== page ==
UUID=1ae306f8-6f96-40f5-a553-44b0f9df96cc   /swap        btrfs   subvol=/@swap,defaults,discard=async,ssd 0 0
/swap/swapfile                               swap        swap    defaults,noatime 0 0
tmpfs                                       /tmp         tmpfs   defaults,noatime,mode=1777 0 0

As you can see, noatime is only activated for the swapfile and tmpfs.

Perhaps this should be changed for the new installation with the Calamares default setting for btrfs.

4 Likes

You can easily test whether you are affected:

mount -t btrfs|grep -E '^[^#]'|grep -Ev 'noatime'|grep -E --color=always ',|btrfs|$'
what it does:

mount -t btrfs | search for btrfs mounts
grep -E '^[^#]' | ignore commented lines
grep -Ev 'noatime' | search lines without noatime
grep -E --color=always ',|btrfs|$' colorize the output

or

mount -t btrfs|grep -E '^[^#]'|grep -Ev 'noatime.*compress=zstd'|grep -E --color=always ',|btrfs|$'
  • You are definitely not affected if you don’t use snapshots, i.e. neither snapper nor timeshift nor anything similar. (But it is always strongly recommended to use snapshots)
  • And you certainly won’t be affected if you don’t make regular updates. (But it is always recommended for a rolling release like manjar to definitely make the updates)

The mean thing is that the system slows down at times, has dropouts, and feels sluggish at times (and with every update it will get worse), but otherwise runs stable. So there are no signs that would point to a mount option as the cause.

:footprints:

1 Like

Thank you for pointing out this weakness. Can also explain why my file tree structure got borked in mid 2023 when I had hourly snapshots on.

To cure the weakness, just replace any relatime in btrfs lines with noatime in fstab?

1 Like

“Borked” could mean a billion things. Hourly snapshots do not cause this on their own.

But you either add the option noatime, or replace it if one of the others is there. (e.g.: relatime, atime, noatime, strictatime, lazytime)

1 Like

Some other things that may be worth mentioning,

The beauty of these next two things, is you can make them filesystem wide, or per file or directory.

Compression. At the default zstd compression level of 3 I was able to pin a core writing to an older HDD, yes an old 6 TB HDD. So I took it off on all volumes. Especially now, with With 2TB SSDs becoming standard (and much faster), I would only put compression on very specific things.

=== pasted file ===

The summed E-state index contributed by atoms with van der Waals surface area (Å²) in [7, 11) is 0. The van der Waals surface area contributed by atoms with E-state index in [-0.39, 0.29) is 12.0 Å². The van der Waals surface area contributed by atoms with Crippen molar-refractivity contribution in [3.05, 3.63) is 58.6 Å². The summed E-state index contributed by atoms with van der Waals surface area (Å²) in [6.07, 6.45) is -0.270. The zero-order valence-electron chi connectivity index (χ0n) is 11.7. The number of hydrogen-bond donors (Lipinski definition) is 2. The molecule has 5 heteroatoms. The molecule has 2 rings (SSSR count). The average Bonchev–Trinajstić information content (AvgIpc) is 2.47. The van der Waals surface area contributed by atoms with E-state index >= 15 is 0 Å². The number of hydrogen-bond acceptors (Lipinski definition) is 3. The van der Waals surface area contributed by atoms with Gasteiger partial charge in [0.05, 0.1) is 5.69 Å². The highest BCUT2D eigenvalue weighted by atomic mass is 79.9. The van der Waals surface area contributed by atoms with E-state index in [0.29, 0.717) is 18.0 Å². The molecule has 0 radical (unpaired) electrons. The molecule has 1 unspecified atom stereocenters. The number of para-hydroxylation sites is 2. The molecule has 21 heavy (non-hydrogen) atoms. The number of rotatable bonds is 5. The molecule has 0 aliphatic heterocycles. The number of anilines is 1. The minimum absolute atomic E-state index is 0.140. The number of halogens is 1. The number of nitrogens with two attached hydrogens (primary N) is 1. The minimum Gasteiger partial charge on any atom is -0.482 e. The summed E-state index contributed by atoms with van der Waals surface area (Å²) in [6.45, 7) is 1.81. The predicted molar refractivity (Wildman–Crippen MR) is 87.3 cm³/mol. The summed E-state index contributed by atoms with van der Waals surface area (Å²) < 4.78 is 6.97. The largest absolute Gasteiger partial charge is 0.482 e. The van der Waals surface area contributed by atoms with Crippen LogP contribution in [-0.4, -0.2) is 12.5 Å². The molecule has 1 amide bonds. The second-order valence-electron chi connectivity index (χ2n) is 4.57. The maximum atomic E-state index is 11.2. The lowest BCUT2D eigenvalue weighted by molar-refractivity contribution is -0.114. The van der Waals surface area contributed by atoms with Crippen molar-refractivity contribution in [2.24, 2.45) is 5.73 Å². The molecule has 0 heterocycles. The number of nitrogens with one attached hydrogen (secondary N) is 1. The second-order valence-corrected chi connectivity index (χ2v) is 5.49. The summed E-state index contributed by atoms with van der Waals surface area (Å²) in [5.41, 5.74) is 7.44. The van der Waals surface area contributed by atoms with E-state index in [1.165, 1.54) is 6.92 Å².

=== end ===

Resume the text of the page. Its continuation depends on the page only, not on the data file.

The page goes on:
Also, disabling CoW for certain directories can be handy too. For example, I have no-CoW on /var/lib/libvirt/images, for QEMU virtual disks. But transaction heavy apps, like databases also benefit here. (But these will not get included in snapshots, as well as disable checksum validation.) But it can be well worth it for many use cases, and you just handle these situations differently for snapshotting and backing up.)

Putting these no-CoW directory/volumes on a different filesystem is often preferable, but it’s nice to have a convenient in the middle solution.

And the quick way to instantly start using parts of it, is by setting attributes on specific parts of your filesystem. With chattr +c for compression, and chattr +C for no-CoW. (But this require a btrfs filesystem defrag after. Without the defrag, only the new data written will adhere to it. But the defrag can run over an entire btrfs filesystem, or even just a single file/directory.)

1 Like

What about the lazytime mount option?
From what I have read, though I may not have read or understood enough, it would seem advantageous to use than noatime, though do the benefits depend upon the filesystem and perhaps its application?

I think I read that lazytime is a default option unless an overriding option is specified.

If you follow the link in the first post, everything is described in detail.

You can see it yourself using the commands in the first post.

:footprints: